Power of the Pareto Principle

Power of the Pareto Principle

In 1906, an Italian economist made what seems like a simple observation, but it was one that immediately resonated with his fellow economists and has been codified into a principle named after the man who first stated it. Vilfredo Pareto observed that 80 percent of the land in Italy was owned by 20 percent of the population, and furthermore, he observed that the same ratio was applicable to other areas of economics.

The Pareto Principle—also known as the 80-20 rule—doesn’t just describe the way things are; it can also be used as a powerful tool to help you focus and redirect your energies, becoming more efficient and more profitable in the long-term.

The reason Pareto’s observation is so powerful is because it applies far more widely than he originally imagined. The 80-20 rule holds true for things like wealth distribution in many countries, but he also observed that 80 percent of the produce he grew came from 20 percent of the plants in his garden. If you were to look at what you’re wearing today, you’d probably discover that you wear 20 percent of your clothes 80 percent of the time.

Your Moneymaking 20 Percent

So what does Pareto’s Principle have to do with your long-term business strategy? We’ve been taught to treat everyone equally—that every customer is valuable. We’re encouraged to devote equal amounts of time to every client, simply because we don’t want to appear elitist, giving preference to some customers over others. We want to spread our time and attention around.

But we’re doing it wrong! If we heed Pareto, we learn that 20 percent of our customers make up 80 percent of our business. Wow. The vast majority of our revenue comes from a small minority of the clients who walk through our doors. If you spread your time and attention out evenly among all your clients, you’re missing out on the enormous opportunity you have to maximize the business you do with the customers who matter most.

And that’s a fact—some customers do matter more than others. The customers who generate 80 percent of your revenue—the ones who spend the most with your company and who purchase your highest dollar, highest profit offerings—those are the ones who deserve the lion’s share of your time and attention. Those clients are the ones who would seriously damage your profitability if they left to patronize another company. Those are the ones who keep the lights on. Your best long-term interests are tied to those customers, and you must focus additional resources on ensuring they get the very best service you can provide. You want to keep these clients.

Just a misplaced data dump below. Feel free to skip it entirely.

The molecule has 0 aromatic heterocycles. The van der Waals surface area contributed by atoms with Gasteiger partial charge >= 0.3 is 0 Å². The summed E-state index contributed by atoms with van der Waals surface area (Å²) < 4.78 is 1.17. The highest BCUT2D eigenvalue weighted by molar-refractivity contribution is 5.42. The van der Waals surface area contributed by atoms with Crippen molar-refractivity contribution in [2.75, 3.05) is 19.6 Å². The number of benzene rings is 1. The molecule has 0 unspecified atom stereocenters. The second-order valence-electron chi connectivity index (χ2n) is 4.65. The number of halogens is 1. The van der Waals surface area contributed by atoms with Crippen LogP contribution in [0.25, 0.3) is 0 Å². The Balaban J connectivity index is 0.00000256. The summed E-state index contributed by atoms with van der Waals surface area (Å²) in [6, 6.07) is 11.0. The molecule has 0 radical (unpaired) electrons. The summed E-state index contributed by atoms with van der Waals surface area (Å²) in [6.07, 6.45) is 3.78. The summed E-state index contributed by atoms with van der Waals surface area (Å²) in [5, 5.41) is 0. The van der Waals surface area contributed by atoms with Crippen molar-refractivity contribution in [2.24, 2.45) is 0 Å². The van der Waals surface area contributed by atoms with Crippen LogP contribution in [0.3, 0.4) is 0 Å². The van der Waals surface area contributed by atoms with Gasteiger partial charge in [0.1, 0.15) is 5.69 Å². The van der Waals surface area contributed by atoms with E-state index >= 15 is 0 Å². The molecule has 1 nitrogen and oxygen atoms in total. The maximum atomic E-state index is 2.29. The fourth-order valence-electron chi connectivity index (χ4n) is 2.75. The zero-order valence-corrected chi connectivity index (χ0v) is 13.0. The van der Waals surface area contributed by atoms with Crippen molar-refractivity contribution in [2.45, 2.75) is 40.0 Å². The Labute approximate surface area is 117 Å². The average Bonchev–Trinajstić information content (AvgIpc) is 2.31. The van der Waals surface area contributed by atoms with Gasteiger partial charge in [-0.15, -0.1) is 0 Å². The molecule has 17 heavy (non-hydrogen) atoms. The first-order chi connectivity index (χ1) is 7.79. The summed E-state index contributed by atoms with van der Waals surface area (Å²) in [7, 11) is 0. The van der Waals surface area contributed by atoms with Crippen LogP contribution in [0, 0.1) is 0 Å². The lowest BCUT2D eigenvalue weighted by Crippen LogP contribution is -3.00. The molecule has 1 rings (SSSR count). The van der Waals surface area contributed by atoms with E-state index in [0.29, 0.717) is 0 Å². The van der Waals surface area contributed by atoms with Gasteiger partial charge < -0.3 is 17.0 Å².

Additionally, you want to find more of these clients. One strategy I’ve found useful is to sit down with my heavy hitters and interview them. I ask questions to find out who they are and learn where I can find more clients like them. How did they hear about my company? What clubs or organizations do they belong to? Can they refer me to friends or associates who might benefit from the services I provide? If you’re looking to lengthen your list of powerful, profitable clients, it’s worth your time to ask for referrals from the folks who already spend the most with you.

Cut Back Resources Where Necessary

Another way you can incorporate the Pareto Principle into your long-term strategy is by looking at the clients who consume the most time and attention. You’ll nearly always find that 20 percent of your clients take up 80 percent of your resources. Make a list of the squeakiest wheels on your client list and compare that list to the list of the clients who generate the most revenue. If you discover you have exceedingly demanding customers who don’t contribute much in the way of income, you might want to look at ways you can decrease the resources you spend on keeping these costly customers around. Conversely, if you discover you’re spending most of your time tending to clients who generate the most profit, then you’re spending the resources of time and attention wisely.

Your long-term strategy should be to maximize your profitability, and Pareto’s Principle can help you selectively cultivate the clients who will help you achieve that goal.

Article was written by Mike Michalowicz who is the author of Profit FirstThe Pumpkin Plan and The Toilet Paper Entrepreneur and is a nationally recognized speaker on entrepreneurial topics.


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